The coastal tussac (Poa flabellata) grasslands of the Falkland Islands are a critical seabird breeding habitat but have been drastically reduced by grazing and erosion. Meanwhile, the sensitivity of seabirds and tussac to climate change is unknown because of a lack of long-term records in the South Atlantic. Our 14,000-year multiproxy record reveals an ecosystem state shift following seabird establishment 5000 years ago, as marine-derived nutrients from guano facilitated tussac establishment, peat productivity, and increased fire. Seabird arrival coincided with regional cooling, suggesting that the Falkland Islands are a cold-climate refugium. Conservation efforts focusing on tussac restoration should include this terrestrial-marine linkage, although a warming Southern Ocean calls into question the long-term viability of the Falkland Islands as habitat for low-latitude seabirds.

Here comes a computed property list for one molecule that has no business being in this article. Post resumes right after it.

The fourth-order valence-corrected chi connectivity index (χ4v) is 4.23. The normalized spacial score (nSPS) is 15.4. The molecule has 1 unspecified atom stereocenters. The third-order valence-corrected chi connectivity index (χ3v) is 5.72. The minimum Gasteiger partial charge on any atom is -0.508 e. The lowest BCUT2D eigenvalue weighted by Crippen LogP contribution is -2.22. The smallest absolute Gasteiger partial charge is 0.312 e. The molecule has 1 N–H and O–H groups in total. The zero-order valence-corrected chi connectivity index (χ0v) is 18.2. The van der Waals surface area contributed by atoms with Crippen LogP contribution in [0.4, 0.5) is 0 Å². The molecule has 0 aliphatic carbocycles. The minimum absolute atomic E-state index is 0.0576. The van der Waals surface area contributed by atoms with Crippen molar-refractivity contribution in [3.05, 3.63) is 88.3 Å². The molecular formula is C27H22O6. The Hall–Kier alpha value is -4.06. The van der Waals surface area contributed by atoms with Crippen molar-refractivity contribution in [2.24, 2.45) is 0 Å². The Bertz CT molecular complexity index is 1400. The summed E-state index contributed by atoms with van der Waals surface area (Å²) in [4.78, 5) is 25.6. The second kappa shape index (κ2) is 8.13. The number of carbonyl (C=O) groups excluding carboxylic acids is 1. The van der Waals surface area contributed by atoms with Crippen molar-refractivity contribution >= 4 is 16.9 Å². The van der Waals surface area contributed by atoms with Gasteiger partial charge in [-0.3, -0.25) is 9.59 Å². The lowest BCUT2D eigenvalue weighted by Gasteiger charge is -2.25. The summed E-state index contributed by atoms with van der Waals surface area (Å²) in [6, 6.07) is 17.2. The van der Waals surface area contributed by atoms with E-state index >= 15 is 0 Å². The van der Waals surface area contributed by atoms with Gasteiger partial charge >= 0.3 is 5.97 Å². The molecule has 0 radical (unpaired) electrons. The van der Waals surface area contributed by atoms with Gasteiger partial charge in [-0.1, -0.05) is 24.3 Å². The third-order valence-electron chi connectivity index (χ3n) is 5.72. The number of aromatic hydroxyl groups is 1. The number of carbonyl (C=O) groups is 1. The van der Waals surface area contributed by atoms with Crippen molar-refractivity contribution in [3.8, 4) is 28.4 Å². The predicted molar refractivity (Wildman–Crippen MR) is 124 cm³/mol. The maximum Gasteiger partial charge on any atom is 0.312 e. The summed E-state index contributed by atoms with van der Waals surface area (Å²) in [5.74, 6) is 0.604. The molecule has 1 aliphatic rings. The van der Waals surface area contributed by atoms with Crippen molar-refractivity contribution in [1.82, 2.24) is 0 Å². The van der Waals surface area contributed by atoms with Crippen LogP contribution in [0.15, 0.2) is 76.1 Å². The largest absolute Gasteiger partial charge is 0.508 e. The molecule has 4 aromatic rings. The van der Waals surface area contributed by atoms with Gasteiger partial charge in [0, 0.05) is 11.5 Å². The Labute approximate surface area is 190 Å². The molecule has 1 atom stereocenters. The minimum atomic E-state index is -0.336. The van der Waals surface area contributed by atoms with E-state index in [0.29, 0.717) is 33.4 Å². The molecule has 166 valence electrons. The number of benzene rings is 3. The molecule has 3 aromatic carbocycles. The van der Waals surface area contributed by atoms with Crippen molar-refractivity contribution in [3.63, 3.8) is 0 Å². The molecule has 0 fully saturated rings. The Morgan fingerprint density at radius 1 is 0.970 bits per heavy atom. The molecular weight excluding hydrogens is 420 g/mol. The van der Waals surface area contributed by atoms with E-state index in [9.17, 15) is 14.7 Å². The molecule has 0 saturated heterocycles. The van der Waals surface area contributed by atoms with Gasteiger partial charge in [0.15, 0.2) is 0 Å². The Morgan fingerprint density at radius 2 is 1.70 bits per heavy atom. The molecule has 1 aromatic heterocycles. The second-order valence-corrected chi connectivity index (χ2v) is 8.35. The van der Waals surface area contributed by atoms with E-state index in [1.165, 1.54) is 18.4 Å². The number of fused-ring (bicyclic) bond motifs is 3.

Bibliographical noteFunding Information:
This research was supported by the U.S. NSF Adaptation to Abrupt Climate Change IGERT program grant DGE-1144423, a Geologic Society of America Graduate Student Research Grant, the Dan and Betty Churchill Fund, the University of Maine Graduate Student Government, >180 crowdfunders, and a LacCore Visiting Student Research Grant.
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